Predicting language under difficult conditions: Effects of cognitive load, noise, and hearing impairment

Lead Research Organisation: University of Edinburgh
Department Name: Sch of Philosophy Psychology & Language


Understanding speech is extraordinarily complex, yet people can generally understand what somebody has said as soon as they hear it. They manage to do so, in part, because they predict what the speaker is going to say next. For example, if a speaker says "I would like to go outside to fly a...", then the listener may predict that the speaker's next word will likely be "kite". Listeners use these predictions to "get ahead of the game", making comprehension more rapid and efficient. But we do not know what happens when listeners are unable to make these predictions (because their efforts are elsewhere), such as when they have to concentrate hard to hear the utterance, when they are paying attention to another task, or when they have a hearing impairment. In fact, given that people with hearing impairment already receive degraded auditory information and have to apply extra effort to understand what is being said, they could particularly benefit from predictions to "stay on the front foot". In this project, we investigate the factors that disrupt prediction when listening to speech to better understand the how prediction works in listeners with and without hearing impairment. By identifying the types of difficulty that impair prediction, we can start to identify methods to help resolve these difficulties and improve speech understanding, both for people with normal hearing in challenging listening situations, and for older adults with hearing impairment.

We use a well-established technique known as the visual-world paradigm, in which participants listen to sentences and view objects on a screen while their eye movements are recorded. In previous studies, people heard (for example) the sentence "I would like to wear..." while seeing pictures of a tie, a dress, a drill, and a hairdryer. They tended to look at pictures of wearable objects (i.e., the tie or dress) before the speaker actually named the object, and they did so very quickly. We call this associative prediction, because it is dependent on simple associations with the word "wear". However, our work has shown that people also take their knowledge of the speaker into account when predicting. For example, they tended to look at the picture of a tie (a stereotypically masculine object) when they heard a male speaker say "I would like to wear...", but the picture of a dress (a stereotypically feminine object) when it was said by a female speaker. We call this strategic prediction, because it requires the listener to additionally take the perspective of the speaker. These strategic predictions are particularly valuable because they more accurately estimate what the speaker is likely to say, but they are slow and effortful.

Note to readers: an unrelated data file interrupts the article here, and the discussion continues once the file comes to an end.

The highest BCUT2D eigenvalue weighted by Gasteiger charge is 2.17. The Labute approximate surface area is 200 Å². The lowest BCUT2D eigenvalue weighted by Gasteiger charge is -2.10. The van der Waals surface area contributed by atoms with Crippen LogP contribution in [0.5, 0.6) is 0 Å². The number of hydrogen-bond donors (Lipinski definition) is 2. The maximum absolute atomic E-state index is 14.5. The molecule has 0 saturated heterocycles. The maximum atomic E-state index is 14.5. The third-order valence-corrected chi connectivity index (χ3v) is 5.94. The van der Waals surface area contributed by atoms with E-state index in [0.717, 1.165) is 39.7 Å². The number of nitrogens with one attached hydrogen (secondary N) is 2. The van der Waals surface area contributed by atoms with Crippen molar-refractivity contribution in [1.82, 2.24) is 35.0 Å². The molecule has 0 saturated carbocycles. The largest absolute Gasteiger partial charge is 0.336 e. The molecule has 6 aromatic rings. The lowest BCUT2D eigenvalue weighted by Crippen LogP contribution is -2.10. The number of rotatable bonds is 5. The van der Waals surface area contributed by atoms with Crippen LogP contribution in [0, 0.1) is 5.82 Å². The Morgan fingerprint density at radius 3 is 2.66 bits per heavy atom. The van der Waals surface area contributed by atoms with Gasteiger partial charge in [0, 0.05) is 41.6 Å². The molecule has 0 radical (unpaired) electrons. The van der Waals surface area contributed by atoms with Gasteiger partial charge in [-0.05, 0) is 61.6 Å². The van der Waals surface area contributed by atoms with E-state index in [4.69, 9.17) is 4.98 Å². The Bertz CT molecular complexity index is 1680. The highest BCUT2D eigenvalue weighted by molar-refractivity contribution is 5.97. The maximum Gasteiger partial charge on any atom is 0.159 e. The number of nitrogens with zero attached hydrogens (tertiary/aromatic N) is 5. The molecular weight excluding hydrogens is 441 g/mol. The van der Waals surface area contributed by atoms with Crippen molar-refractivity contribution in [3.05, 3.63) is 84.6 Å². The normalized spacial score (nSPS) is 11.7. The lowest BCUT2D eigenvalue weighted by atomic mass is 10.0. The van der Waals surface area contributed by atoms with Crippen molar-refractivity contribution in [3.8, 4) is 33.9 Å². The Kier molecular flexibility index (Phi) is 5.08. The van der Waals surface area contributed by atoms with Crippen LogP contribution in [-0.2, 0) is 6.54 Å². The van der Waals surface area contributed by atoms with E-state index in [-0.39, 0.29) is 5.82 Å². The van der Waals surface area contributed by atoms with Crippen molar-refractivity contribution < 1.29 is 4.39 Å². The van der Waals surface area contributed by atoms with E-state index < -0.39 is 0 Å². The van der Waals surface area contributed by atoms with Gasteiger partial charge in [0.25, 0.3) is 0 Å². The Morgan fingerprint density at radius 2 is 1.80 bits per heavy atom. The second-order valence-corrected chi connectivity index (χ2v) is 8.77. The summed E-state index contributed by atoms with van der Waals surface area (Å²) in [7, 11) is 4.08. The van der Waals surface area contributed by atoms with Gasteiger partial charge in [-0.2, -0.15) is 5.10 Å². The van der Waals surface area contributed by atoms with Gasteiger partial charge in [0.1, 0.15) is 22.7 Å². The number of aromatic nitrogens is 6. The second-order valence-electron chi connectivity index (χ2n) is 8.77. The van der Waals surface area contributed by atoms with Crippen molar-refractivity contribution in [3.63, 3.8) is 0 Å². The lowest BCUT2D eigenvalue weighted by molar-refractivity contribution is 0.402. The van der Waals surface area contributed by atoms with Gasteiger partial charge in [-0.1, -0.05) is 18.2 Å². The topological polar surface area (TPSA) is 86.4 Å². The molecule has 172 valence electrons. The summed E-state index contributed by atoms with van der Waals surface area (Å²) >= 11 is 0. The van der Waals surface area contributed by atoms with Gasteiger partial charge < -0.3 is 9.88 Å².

Our goal is to investigate the factors that hinder both simple associative predictions, and more complex strategic predictions. In a series of experiments, participants perform the visual-world paradigm under conditions of hearing difficulty (by listening to sentences in background noise) and increased task difficulty (by completing a second task while listening). Some of our experiments use young participants with normal hearing (conducted at the University of Edinburgh). Other experiments use older participants with and without hearing impairment (conducted at Hearing Sciences - Scottish Section, part of the University of Nottingham located in Glasgow). The studies address the following questions: (1) How do adverse listening conditions and increased task difficulty affect the two types of prediction?; (2) Does difficulty affect people with and without hearing impairment in the same or different ways?; and (3) Are the effects of hearing loss comparable to perceptual difficulty, cognitive difficulty, or a combination of both?

Answering these questions will allow us to identify methods for overcoming such difficulties to improve speech understanding, particularly for people who struggle because of hearing loss.


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